From day-dreamer to change maker - a short series challenging entrepreneurial stereotypes - Part 126 Mar 2017
The three entrepreneurs featured in this series all have inspirational stories to tell about the entrepreneurial journey in South Africa (you can read Part 2 here). While they reflect very different perspectives and represent diverse sectors, their tales have various threads of commonality. They speak of the hardships, the challenges, and the real sense of isolation that come with being at the forefront of change. Despite the governmental push to support small, micro, and medium enterprises (SMMEs), and efforts to cultivate entrepreneurial spirit and creativity during the school-going years, many entrepreneurs still fall short, even given mentorship, funding, and networking opportunities. The series concludes with a look at how we can move forward.
I’ll never forget the first time I met Simamkele Somerset. The man radiates optimism and enthusiasm, and his confidence originates not from the need to prove that he is right, but rather from the conviction that he is revitalising the educational landscape in South Africa while challenging traditional views about education and pedagogy. His irrepressible optimism is his impetus. He’s a teacher, a latent YouTube celebrity, and a game-changer. Listening to him speak about Mathematics and how he envisions the future of the subject in South Africa, I am struck by how fitting his nickname, “Danny”, is. Like the Biblical figure, Danny is a dreamer – he’s a visionary, and he’s entering the dreamscape in order to make subjects like Mathematics interpretable and accessible to all.
A mathematical technologist, Danny’s journey began when he was a student at the Cape Peninsula University of Technology (CPUT). It was here that he discovered a talent for explaining concepts in a way that made them palatable to every student appealing to him for assistance. As his reputation grew, so did his student following. This eventually crystalised in the establishment of a small, informal operation called SpotOn Tutors.
Danny has recently formalised and registered SpotOn Tutors – and he has set his sights on changing what he diagnoses as the decaying aspects of an educational structure failing science, technology, engineering and mathematics (STEM) graduates in this country. His approach is not novel: South African educationalists have been exposed to the notion of ‘blended’ learning – the combination of traditional classroom methods with digital media in an educational programme – since at least the early 2000s. However, Danny’s not just talking about this concept. Armed with his smartphone, a whiteboard and a makeshift-rig to keep the phone steady while he works through solutions, he started the SpotOn Tutors YouTube channel to support students who need difficult concepts explained to them, particularly those who do not have regular contact with teachers/lecturers.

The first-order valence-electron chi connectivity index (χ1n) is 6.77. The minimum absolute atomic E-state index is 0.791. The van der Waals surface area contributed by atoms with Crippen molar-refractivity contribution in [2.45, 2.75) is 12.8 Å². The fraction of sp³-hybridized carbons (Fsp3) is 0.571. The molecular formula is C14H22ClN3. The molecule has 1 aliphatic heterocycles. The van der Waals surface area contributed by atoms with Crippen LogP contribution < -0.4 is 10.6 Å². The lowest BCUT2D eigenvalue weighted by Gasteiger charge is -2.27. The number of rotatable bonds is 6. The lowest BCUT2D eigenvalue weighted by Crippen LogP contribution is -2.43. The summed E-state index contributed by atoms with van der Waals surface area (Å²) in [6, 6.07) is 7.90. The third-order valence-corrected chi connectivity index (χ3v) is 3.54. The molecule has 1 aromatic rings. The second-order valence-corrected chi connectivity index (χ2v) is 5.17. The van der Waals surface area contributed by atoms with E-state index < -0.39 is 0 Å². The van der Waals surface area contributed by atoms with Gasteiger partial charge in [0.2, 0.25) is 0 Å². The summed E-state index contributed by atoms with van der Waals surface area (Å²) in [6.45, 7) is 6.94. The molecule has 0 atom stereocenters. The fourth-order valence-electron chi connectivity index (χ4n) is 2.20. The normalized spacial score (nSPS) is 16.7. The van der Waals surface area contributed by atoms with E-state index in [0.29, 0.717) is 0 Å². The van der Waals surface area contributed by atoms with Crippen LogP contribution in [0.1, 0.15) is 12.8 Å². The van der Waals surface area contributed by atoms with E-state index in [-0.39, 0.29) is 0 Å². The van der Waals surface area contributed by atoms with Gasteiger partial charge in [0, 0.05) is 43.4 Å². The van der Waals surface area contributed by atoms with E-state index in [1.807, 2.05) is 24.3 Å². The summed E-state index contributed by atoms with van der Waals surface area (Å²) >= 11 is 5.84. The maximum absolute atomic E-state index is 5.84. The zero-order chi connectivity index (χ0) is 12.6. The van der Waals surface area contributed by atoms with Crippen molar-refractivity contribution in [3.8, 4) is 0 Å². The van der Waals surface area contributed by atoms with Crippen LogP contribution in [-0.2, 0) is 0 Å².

SpotOn Tutors thus focuses on empowering the student and fostering learning freedom through what Danny refers to as a ‘continuous learning experience’. To this end, the company is developing a bank of digital assets students can use to teach themselves and others. As Danny explains, “students use the resources they already have, such as smartphones, tablets and TVs (with DVD/USB players), to create an independent learning experience. Digital content is what both current and past generations need. If we’re successful in creating quality digital content we will not only be a successful academic support institution, but we’ll be among the first educators in South Africa who realised the need to revolutionise traditional teaching methods. We’ll provide meaningful education to thousands of young people, equipping them with the requisite cognitive skills for the 21st-century learning experience. We don't succeed unless our clients succeed.”
Danny is acutely aware of the challenges he faces as an entrepreneur and business owner. He candidly explains to me that despite the lack of interest he’s had from potential stakeholders and funders in the corporate sector he remains unperturbed. He’s currently focusing on expanding operations out of the Cape Metro area and aims to set up centres of learning in several metropoles around South Africa in the coming months. He’s got a vision, he’s got a business plan, and he has plenty of students and educators who are counting on his agility and ingenuity. He will keep going, and so will SpotOn Tutors.